Michael

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Maybe it's DPP and not the iMac thats so slow.

 

http://www.the-digital-picture.com/News/News-Post.aspx?News=11277

 

 

  • DPP 4 is very buggy and its perfomance is unbearably slow. We have experienced multipleprogram crashes. Image adjustments do not update quickly enough. While batch processing images, DPP 4 sometimes becomes unusable in its busy state.
Edited by Phil

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Guest

Sounds like a graphics issue if the sliders are sluggish. There may be a performance tab for allowing GPU access which is not set in the iMac.

 

If you do go CC then graphics enabling will become an even bigger issue for Photoshop

Edited by Guest

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you may have a memory leak from a programme

 

eg, it states its using xxx MB/GB, but actually the program is buggy and using more, but not reporting it,

also viruses can do this,

 

it basically means, when your doing a task, and its finished, sometime programs manage this badly, and keep hold of the memory instead of releasing back into the shared pool to be available again for another program / task.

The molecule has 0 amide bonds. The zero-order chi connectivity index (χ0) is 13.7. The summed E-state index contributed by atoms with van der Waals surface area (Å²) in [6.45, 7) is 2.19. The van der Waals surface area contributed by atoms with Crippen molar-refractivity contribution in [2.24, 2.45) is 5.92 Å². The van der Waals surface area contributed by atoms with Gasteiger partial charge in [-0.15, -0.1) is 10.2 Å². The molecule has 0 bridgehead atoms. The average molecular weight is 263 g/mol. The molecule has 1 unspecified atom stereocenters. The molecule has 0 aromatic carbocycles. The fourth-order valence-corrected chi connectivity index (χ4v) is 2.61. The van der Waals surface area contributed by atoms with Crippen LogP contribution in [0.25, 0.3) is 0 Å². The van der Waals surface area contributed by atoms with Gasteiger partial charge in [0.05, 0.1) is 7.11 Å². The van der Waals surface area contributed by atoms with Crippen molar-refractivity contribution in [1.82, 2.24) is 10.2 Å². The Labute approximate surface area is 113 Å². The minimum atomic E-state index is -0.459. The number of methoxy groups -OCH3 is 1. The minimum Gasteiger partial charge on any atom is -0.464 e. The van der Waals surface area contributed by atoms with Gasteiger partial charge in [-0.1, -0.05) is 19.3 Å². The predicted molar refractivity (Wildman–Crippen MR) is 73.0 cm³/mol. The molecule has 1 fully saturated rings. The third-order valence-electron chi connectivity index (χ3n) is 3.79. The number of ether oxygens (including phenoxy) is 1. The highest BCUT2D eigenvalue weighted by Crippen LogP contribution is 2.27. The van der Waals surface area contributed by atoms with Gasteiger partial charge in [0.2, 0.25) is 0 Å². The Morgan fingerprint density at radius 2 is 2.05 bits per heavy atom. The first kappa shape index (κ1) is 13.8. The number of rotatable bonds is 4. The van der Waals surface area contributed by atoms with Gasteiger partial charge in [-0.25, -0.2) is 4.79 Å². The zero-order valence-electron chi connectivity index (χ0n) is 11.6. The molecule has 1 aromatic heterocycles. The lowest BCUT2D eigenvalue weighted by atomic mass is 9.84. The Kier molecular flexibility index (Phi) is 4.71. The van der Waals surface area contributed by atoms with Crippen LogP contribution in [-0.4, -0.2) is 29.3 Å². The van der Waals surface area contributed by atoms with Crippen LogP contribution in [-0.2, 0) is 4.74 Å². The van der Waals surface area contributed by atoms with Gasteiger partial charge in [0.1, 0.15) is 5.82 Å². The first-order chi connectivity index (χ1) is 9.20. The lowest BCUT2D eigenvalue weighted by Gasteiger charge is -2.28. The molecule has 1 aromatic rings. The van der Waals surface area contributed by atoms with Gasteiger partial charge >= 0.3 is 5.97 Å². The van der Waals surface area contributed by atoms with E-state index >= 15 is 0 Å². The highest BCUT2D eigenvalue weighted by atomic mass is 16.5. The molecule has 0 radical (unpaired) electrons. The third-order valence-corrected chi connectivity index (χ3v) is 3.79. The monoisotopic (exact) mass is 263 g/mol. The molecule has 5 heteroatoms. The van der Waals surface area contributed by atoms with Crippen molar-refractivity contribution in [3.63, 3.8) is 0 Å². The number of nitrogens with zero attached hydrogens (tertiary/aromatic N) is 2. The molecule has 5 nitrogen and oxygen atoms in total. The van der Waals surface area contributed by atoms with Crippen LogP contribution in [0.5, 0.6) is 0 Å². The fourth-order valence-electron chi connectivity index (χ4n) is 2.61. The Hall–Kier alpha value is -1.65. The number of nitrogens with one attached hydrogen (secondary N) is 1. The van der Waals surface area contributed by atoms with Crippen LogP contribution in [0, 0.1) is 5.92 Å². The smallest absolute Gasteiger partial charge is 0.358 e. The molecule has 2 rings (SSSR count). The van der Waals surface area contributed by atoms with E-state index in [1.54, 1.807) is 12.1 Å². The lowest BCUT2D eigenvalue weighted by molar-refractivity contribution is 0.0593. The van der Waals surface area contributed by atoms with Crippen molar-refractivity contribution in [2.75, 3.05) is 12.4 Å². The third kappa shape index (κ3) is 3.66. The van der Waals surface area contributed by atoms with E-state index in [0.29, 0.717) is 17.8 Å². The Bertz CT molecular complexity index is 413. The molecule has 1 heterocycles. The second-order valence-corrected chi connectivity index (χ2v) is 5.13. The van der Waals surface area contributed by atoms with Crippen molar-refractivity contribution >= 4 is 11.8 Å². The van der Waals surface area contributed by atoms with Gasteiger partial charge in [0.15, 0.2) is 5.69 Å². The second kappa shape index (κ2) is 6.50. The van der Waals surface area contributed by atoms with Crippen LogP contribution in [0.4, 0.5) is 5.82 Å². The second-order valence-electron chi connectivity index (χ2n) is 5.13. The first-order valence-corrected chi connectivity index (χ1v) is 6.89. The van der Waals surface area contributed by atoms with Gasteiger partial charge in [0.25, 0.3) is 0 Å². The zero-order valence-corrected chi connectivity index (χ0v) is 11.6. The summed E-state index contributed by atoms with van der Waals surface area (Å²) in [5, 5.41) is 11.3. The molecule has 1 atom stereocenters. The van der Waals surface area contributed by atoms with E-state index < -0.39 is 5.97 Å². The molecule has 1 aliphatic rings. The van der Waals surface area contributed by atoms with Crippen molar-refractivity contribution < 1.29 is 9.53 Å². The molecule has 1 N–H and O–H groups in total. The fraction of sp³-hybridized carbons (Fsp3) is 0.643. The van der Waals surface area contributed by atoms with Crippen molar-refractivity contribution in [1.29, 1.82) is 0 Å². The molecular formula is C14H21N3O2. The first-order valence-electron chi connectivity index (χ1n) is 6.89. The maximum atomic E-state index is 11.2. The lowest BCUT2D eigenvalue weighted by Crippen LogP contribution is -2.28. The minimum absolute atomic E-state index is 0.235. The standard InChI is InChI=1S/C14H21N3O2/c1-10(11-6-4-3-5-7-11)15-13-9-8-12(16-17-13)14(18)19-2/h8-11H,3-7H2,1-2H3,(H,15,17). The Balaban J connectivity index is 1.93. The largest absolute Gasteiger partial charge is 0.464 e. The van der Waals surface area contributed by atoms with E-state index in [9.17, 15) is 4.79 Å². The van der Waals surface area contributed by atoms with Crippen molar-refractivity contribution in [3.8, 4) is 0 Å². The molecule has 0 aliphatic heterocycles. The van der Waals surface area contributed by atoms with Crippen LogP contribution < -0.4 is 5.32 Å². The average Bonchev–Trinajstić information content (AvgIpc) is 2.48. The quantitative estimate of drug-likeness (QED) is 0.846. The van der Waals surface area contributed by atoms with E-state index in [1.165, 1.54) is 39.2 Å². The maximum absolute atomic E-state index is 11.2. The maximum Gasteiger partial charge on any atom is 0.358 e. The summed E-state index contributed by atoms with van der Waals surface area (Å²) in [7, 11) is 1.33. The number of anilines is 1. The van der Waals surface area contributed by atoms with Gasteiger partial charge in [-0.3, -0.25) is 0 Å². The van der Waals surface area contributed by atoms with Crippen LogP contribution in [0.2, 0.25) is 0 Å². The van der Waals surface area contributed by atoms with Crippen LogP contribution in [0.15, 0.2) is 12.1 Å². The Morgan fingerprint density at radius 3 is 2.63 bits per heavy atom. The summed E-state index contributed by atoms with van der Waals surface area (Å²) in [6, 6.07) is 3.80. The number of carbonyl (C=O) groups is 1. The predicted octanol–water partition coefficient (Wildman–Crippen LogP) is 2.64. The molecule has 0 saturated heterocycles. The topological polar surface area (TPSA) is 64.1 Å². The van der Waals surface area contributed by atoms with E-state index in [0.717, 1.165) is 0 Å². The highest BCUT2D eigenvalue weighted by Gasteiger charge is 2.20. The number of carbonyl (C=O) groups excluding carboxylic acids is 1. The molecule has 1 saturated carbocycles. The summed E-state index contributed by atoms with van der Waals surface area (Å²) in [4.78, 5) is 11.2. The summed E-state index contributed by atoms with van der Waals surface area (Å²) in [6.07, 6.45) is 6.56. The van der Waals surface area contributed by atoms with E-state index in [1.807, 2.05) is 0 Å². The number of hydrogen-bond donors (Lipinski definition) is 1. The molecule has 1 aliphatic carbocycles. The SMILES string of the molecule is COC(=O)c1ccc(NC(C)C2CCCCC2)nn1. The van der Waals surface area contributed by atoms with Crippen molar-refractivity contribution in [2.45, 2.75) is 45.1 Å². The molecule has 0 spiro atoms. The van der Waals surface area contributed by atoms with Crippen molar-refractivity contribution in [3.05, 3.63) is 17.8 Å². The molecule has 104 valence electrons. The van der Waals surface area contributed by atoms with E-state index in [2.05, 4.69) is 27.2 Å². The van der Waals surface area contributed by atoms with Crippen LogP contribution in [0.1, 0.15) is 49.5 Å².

thats the general issue, and just a suggestion, i have never used a mac.

 

but as many have said, if its under warrenty and help is available, no harm in using it, but it could be software or hardware based. my money is on software, hardware is usually "dumb", either works as should or not at all, its very rare in my experience it is inbetween, and hware is matched quite well these days by the makers.

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Thank you for all the replies.

 

I have concluded the issue (minor as it is, actually) was simply due to DPP software quirkiness. Still a wonderful program now, just my expectations were pretty high. I did see that the navigation pane does react instantly (though it renders so small on the enlarged 27 inch screen) whereas the slider movement results in the full frame image view, whether jpeg or RAW, took about 4 or 5 seconds to show. A little patience needed.